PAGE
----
h) File a civil suit if you feel your rights have been violated. When making a statement to the police have all or most of the facts and details together for e.g. "a car" vs. "the car" represents two different descriptions

j) Avoid having the police writing the statement on your behalf except incases of injuries, make sure what you want to say is recorded carefully, ask for a copy if it means that you have to return for it

What to do

a. Make a phone call: to a lawyer or relative or anyone

b. Ask to see a lawyer immediately: if you don’t have the money ask for a Duty Council

c. A Duty Council is a lawyer provided by the state

d. Talk to a lawyer before you talk to the police

e. Tell your lawyer if anyone hits you and identify who did so by name and number

f. Give no explanations excuses or stories: you can make your defense later in court based on what you and your lawyer decided

g. Ask the sub officer in charge of the station to grant bail once you are charged with an offence

h. Ask to be taken before a justice of The Peace immediately if the sub officer refuses you bail

i. Demand to be brought before a Resident Magistrate and have your lawyer ask the judge for bail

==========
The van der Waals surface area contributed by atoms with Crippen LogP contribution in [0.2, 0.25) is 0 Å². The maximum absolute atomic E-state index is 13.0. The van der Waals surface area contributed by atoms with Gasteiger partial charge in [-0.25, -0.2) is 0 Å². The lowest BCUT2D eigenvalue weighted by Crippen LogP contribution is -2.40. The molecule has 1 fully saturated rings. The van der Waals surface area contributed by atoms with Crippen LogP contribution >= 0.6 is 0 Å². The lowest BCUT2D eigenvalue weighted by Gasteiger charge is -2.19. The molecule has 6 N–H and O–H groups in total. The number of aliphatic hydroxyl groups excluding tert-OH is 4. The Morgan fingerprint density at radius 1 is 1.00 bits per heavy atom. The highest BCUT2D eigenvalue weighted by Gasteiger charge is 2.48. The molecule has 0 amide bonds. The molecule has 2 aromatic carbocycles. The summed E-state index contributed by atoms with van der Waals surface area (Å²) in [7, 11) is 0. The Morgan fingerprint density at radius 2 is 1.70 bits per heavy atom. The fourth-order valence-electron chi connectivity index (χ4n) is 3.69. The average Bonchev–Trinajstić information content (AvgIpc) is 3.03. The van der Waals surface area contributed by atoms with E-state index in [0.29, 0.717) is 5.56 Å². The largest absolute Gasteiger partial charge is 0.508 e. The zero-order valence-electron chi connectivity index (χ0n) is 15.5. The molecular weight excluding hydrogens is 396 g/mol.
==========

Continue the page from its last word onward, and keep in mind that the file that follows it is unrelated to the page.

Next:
j. Ask that any property taken from you be listed and sealed in your presence

Cases of Assault:An assault is an apprehension that someone is about to hit you

The following may apply:

1) Call 119 or go to the station or the police arrives depending on the severity of the injuries

2) The report must be about the incident as it happened, once the report is admitted as evidence it becomes the basis for the trial

3) Critical evidence must be gathered as to the injuries received which may include a Doctor’s report of the injuries.

4) The description must be clearly stated; describing injuries directly and identifying them clearly, show the doctor the injuries clearly upon the visit it must be able to stand up under cross examination in court.

5) Misguided evidence threatens the credibility of the witness during a trial; avoid the questioning of the witnesses credibility, the tribunal of fact must be able to rely on the witness’s word in presenting evidence

6) The court is guided by credible evidence on which it will make it’s finding of facts

7) Bolster the credibility of a case by a report from an independent disinterested party.